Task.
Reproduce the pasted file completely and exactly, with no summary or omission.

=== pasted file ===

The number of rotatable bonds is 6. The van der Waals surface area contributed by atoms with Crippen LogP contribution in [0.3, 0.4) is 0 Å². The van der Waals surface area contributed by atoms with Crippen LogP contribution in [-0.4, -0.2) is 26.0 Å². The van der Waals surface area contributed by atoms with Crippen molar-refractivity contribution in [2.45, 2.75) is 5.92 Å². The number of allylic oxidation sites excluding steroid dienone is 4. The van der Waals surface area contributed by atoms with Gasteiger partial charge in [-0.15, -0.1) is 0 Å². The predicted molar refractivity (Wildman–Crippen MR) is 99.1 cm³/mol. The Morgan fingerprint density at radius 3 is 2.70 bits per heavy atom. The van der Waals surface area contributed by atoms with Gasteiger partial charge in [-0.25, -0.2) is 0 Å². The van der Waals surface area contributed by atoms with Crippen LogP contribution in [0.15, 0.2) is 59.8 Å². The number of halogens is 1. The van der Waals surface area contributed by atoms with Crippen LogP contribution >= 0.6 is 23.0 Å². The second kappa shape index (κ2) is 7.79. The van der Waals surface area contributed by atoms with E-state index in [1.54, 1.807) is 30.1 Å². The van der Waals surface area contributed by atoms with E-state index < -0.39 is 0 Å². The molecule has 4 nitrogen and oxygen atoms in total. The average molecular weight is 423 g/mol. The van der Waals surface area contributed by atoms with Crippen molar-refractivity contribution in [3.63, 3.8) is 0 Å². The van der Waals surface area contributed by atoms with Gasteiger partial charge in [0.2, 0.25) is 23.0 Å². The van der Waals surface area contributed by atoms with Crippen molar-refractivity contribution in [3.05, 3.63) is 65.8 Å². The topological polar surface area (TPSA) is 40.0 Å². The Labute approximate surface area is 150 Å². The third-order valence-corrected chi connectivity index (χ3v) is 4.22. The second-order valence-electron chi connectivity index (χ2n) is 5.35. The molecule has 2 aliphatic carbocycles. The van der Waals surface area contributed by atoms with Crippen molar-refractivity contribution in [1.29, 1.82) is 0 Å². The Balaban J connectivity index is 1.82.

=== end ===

The number of rotatable bonds is 6. The van der Waals surface area contributed by atoms with Crippen LogP contribution in [0.3, 0.4) is 0 Å². The van der Waals surface area contributed by atoms with Crippen LogP contribution in [-0.4, -0.2) is 26.0 Å². The van der Waals surface area contributed by atoms with Crippen molar-refractivity contribution in [2.45, 2.75) is 5.92 Å². The number of allylic oxidation sites excluding steroid dienone is 4. The van der Waals surface area contributed by atoms with Gasteiger partial charge in [-0.15, -0.1) is 0 Å². The predicted molar refractivity (Wildman–Crippen MR) is 99.1 cm³/mol. The Morgan fingerprint density at radius 3 is 2.70 bits per heavy atom. The van der Waals surface area contributed by atoms with Gasteiger partial charge in [-0.25, -0.2) is 0 Å². The van der Waals surface area contributed by atoms with Crippen LogP contribution in [0.15, 0.2) is 59.8 Å². The number of halogens is 1. The van der Waals surface area contributed by atoms with Crippen LogP contribution >= 0.6 is 23.0 Å². The second kappa shape index (κ2) is 7.79. The van der Waals surface area contributed by atoms with E-state index in [1.54, 1.807) is 30.1 Å². The van der Waals surface area contributed by atoms with E-state index < -0.39 is 0 Å². The molecule has 4 nitrogen and oxygen atoms in total. The average molecular weight is 423 g/mol. The van der Waals surface area contributed by atoms with Crippen molar-refractivity contribution in [3.63, 3.8) is 0 Å². The van der Waals surface area contributed by atoms with Gasteiger partial charge in [0.2, 0.25) is 23.0 Å². The van der Waals surface area contributed by atoms with Crippen molar-refractivity contribution in [3.05, 3.63) is 65.8 Å². The topological polar surface area (TPSA) is 40.0 Å². The Labute approximate surface area is 150 Å². The third-order valence-corrected chi connectivity index (χ3v) is 4.22. The second-order valence-electron chi connectivity index (χ2n) is 5.35. The molecule has 2 aliphatic carbocycles. The van der Waals surface area contributed by atoms with Crippen molar-refractivity contribution in [1.29, 1.82) is 0 Å². The Balaban J connectivity index is 1.82.